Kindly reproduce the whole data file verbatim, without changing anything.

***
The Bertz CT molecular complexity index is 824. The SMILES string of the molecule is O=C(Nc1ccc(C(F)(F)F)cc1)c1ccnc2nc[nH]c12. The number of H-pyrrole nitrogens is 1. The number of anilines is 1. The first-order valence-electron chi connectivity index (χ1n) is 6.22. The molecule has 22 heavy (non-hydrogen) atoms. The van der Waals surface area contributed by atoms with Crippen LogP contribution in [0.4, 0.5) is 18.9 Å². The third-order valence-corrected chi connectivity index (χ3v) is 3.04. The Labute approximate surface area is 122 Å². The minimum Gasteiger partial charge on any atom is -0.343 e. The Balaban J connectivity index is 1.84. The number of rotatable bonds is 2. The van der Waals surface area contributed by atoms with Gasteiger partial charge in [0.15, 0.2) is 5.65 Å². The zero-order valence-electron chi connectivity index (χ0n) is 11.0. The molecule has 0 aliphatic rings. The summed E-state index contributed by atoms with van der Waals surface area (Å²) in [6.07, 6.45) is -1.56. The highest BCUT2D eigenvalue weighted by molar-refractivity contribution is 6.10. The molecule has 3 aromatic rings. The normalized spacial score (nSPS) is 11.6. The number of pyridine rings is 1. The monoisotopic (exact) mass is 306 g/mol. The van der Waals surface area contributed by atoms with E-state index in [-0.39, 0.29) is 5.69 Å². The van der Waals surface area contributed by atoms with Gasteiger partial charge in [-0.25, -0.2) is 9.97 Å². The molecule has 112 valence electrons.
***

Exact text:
The Bertz CT molecular complexity index is 824. The SMILES string of the molecule is O=C(Nc1ccc(C(F)(F)F)cc1)c1ccnc2nc[nH]c12. The number of H-pyrrole nitrogens is 1. The number of anilines is 1. The first-order valence-electron chi connectivity index (χ1n) is 6.22. The molecule has 22 heavy (non-hydrogen) atoms. The van der Waals surface area contributed by atoms with Crippen LogP contribution in [0.4, 0.5) is 18.9 Å². The third-order valence-corrected chi connectivity index (χ3v) is 3.04. The Labute approximate surface area is 122 Å². The minimum Gasteiger partial charge on any atom is -0.343 e. The Balaban J connectivity index is 1.84. The number of rotatable bonds is 2. The van der Waals surface area contributed by atoms with Gasteiger partial charge in [0.15, 0.2) is 5.65 Å². The zero-order valence-electron chi connectivity index (χ0n) is 11.0. The molecule has 0 aliphatic rings. The summed E-state index contributed by atoms with van der Waals surface area (Å²) in [6.07, 6.45) is -1.56. The highest BCUT2D eigenvalue weighted by molar-refractivity contribution is 6.10. The molecule has 3 aromatic rings. The normalized spacial score (nSPS) is 11.6. The number of pyridine rings is 1. The monoisotopic (exact) mass is 306 g/mol. The van der Waals surface area contributed by atoms with E-state index in [-0.39, 0.29) is 5.69 Å². The van der Waals surface area contributed by atoms with Gasteiger partial charge in [-0.25, -0.2) is 9.97 Å². The molecule has 112 valence electrons.